Politarchs (Acts 17:6, 8): Luke gets it right—as usual!

Acts 17 describes the arrival of Paul and Silas in Thessalonica, on Paul’s Second Journey, and how that after preaching in the synagogue on three Sabbath days that

4 Some of the Jews were persuaded and joined Paul and Silas, as did a large number of God-fearing Greeks and not a few prominent women.

Acts 17:5     But the Jews were jealous; so they rounded up some bad characters from the marketplace, formed a mob and started a riot in the city. They rushed to Jason’s house in search of Paul and Silas in order to bring them out to the crowd.  6 But when they did not find them, they dragged Jason and some other brothers before the city officials [politarchs], shouting: “These men who have caused trouble all over the world have now come here,  7 and Jason has welcomed them into his house. They are all defying Caesar’s decrees, saying that there is another king, one called Jesus.”  8 When they heard this, the crowd and the city officials [politarchs] were thrown into turmoil.  9 Then they made Jason and the others post bond and let them go. (NIV)

PolitarchInscription

This inscription, dated to the second century A.D., lists six Politarchs (“Rulers of the Citizens”) among other officials. Click on Image to Enlarge and/or Download.

This term, “politarch,” is used (correctly!) by Luke in Acts 17:6, 8 of officials in Thessalonica.

These “ruler of the citizens” were the chief magistrates of the city and were appointed annually.  “They performed administrative and executive functions, as well as exercising judicial authority . . . of the more than sixty known inscriptions that mention politarchs, three–fourths of them are from the Macedonian area of Greece, with approximately half being from Thessalonica itself.”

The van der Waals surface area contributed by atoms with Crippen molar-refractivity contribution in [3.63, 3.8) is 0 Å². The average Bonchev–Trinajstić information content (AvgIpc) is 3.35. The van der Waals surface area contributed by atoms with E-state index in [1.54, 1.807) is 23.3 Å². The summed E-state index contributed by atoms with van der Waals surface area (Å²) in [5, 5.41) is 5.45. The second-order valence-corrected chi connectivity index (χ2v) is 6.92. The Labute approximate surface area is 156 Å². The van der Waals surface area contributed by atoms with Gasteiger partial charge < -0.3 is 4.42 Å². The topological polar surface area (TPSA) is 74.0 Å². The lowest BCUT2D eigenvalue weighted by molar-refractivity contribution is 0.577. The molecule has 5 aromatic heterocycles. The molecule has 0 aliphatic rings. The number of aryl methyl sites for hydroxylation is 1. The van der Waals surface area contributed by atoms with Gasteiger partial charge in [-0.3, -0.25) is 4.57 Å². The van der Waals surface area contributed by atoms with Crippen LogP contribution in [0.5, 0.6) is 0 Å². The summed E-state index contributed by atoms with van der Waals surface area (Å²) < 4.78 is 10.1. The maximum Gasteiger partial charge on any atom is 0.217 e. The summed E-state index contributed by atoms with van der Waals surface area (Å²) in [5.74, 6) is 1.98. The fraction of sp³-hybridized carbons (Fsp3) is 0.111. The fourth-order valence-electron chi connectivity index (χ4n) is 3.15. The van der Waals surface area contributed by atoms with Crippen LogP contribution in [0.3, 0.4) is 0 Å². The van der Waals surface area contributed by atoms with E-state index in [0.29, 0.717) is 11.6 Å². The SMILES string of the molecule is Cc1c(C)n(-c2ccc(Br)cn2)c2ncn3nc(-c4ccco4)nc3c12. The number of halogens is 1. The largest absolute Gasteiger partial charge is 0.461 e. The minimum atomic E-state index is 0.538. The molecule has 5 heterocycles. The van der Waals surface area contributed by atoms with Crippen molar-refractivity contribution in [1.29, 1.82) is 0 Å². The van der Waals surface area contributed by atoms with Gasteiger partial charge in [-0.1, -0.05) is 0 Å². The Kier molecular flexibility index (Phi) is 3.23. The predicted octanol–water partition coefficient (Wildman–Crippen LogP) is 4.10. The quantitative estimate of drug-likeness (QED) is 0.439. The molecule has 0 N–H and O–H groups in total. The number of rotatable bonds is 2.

The inscription is from an old Roman arch that was part of the old Vardar Gate that was torn down in 1876.  The inscription was given to the British Consulate and eventually presented to the British Museum.

Explanatory information from Fant, Clyde E., and Mitchell G. Reddish, “Politarch Inscription at Thessalonica,” pp. 366–70.   Lost Treasures of the Bible — Understanding the Bible Through Archaeological Artifacts in World Museums. Grand Rapids, MI: Eerdmans, 2008.  They also have provided a translation of the inscription on page 367.

To view/download 12 high resolution photos of Thessalonica Click Here.

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One response to “Politarchs (Acts 17:6, 8): Luke gets it right—as usual!

  1. Reblogged this on claynorman and commented:
    Critics usually say that the biblical record is from a time far later than the actual events. Thus, the authors couldn’t be right in their details. Dr. Rasmussen gives another example of the accuracy of the Bible and this one from Thessaloniki.

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